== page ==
Psychosocial Determinants of Pregnancy Outcomes Among the Amish
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Lancaster County has North America’s oldest and most densely populated Amish settlement and the second largest in the United States. Despite a relative lack of prenatal care, Amish women appear to have slightly better pregnancy outcomes than non-Amish women. Lancaster County Amish women report less stress, fewer symptoms of depression, higher mental health status, and higher levels of social support, which may be causative agents of the positive pregnancy outcomes. Utilizing datasets from the Central Pennsylvania Women’s Health Survey (CePAWHS) in 2004 and 2008, the authors examined longitudinal relationships between psychosocial determinants—stress, depression, social support, locus of control, self-esteem—and pregnancy outcomes—low-birth weight infants, preterm delivery, stillbirth, miscarriage—among Lancaster County Amish (n=288) and women in Central Pennsylvania (n=2,002). While having more pregnancies than Central Pennsylvanian women, the Amish exhibit equal incidences of low-birth weight infants and preterm delivery and half as much stillbirth. A significant relationship was found between high self-esteem and improved pregnancy outcomes among the Amish. This analysis is believed to be one of the first longitudinal studies of population-based survey data in Amish. The authors are working to further explore the observed relationship between self-esteem and pregnancy outcomes and validate the instrument through interviews with Amish women.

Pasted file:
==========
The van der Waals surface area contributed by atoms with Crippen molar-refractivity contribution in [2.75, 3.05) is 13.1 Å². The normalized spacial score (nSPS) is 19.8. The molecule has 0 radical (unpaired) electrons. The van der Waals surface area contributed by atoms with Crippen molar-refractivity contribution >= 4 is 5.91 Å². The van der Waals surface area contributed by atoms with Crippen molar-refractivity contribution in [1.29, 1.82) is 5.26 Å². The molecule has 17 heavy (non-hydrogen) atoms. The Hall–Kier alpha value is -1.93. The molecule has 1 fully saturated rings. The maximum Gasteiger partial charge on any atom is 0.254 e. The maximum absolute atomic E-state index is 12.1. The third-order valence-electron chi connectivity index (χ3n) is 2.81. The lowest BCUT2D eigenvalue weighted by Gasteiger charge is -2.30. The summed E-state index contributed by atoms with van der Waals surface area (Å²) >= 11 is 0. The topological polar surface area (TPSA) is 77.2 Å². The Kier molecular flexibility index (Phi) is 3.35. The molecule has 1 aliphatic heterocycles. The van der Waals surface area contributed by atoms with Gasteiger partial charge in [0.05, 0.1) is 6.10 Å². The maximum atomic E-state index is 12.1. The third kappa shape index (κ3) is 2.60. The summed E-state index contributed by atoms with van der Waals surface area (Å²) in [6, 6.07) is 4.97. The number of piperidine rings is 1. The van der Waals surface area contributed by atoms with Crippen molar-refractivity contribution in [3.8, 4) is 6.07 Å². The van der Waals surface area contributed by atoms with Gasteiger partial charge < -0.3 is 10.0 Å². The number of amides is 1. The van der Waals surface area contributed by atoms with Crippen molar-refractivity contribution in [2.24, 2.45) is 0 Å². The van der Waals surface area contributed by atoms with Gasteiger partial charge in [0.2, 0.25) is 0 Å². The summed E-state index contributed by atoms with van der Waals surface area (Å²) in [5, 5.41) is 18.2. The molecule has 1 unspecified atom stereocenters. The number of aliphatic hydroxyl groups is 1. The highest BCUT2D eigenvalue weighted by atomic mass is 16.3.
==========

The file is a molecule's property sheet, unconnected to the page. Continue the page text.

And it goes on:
Franklin and Marshall College Archives, Undergraduate Honors Thesis 2009
- F&M Theses Collection